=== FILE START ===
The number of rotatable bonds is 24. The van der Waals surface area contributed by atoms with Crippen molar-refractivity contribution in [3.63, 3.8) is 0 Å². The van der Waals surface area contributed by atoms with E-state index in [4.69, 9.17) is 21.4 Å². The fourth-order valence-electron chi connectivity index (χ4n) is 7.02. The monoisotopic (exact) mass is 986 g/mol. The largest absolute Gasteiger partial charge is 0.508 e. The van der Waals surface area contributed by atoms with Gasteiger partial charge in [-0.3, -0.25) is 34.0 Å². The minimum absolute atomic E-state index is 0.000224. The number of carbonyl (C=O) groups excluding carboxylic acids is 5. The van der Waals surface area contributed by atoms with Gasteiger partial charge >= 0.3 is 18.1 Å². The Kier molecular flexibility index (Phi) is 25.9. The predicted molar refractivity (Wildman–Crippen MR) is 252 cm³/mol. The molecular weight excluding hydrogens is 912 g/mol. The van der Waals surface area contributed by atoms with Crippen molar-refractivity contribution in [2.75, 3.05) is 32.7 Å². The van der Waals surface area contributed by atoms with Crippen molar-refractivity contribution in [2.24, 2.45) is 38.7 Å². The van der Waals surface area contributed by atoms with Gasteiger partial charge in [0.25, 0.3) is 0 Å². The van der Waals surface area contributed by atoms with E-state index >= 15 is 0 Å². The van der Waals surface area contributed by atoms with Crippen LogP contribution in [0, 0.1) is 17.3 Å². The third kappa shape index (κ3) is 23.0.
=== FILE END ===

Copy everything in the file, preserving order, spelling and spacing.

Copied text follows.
The number of rotatable bonds is 24. The van der Waals surface area contributed by atoms with Crippen molar-refractivity contribution in [3.63, 3.8) is 0 Å². The van der Waals surface area contributed by atoms with E-state index in [4.69, 9.17) is 21.4 Å². The fourth-order valence-electron chi connectivity index (χ4n) is 7.02. The monoisotopic (exact) mass is 986 g/mol. The largest absolute Gasteiger partial charge is 0.508 e. The van der Waals surface area contributed by atoms with Gasteiger partial charge in [-0.3, -0.25) is 34.0 Å². The minimum absolute atomic E-state index is 0.000224. The number of carbonyl (C=O) groups excluding carboxylic acids is 5. The van der Waals surface area contributed by atoms with Gasteiger partial charge >= 0.3 is 18.1 Å². The Kier molecular flexibility index (Phi) is 25.9. The predicted molar refractivity (Wildman–Crippen MR) is 252 cm³/mol. The molecular weight excluding hydrogens is 912 g/mol. The van der Waals surface area contributed by atoms with Crippen molar-refractivity contribution in [2.75, 3.05) is 32.7 Å². The van der Waals surface area contributed by atoms with Crippen molar-refractivity contribution in [2.24, 2.45) is 38.7 Å². The van der Waals surface area contributed by atoms with Gasteiger partial charge in [0.25, 0.3) is 0 Å². The van der Waals surface area contributed by atoms with E-state index >= 15 is 0 Å². The van der Waals surface area contributed by atoms with Crippen LogP contribution in [0, 0.1) is 17.3 Å². The third kappa shape index (κ3) is 23.0.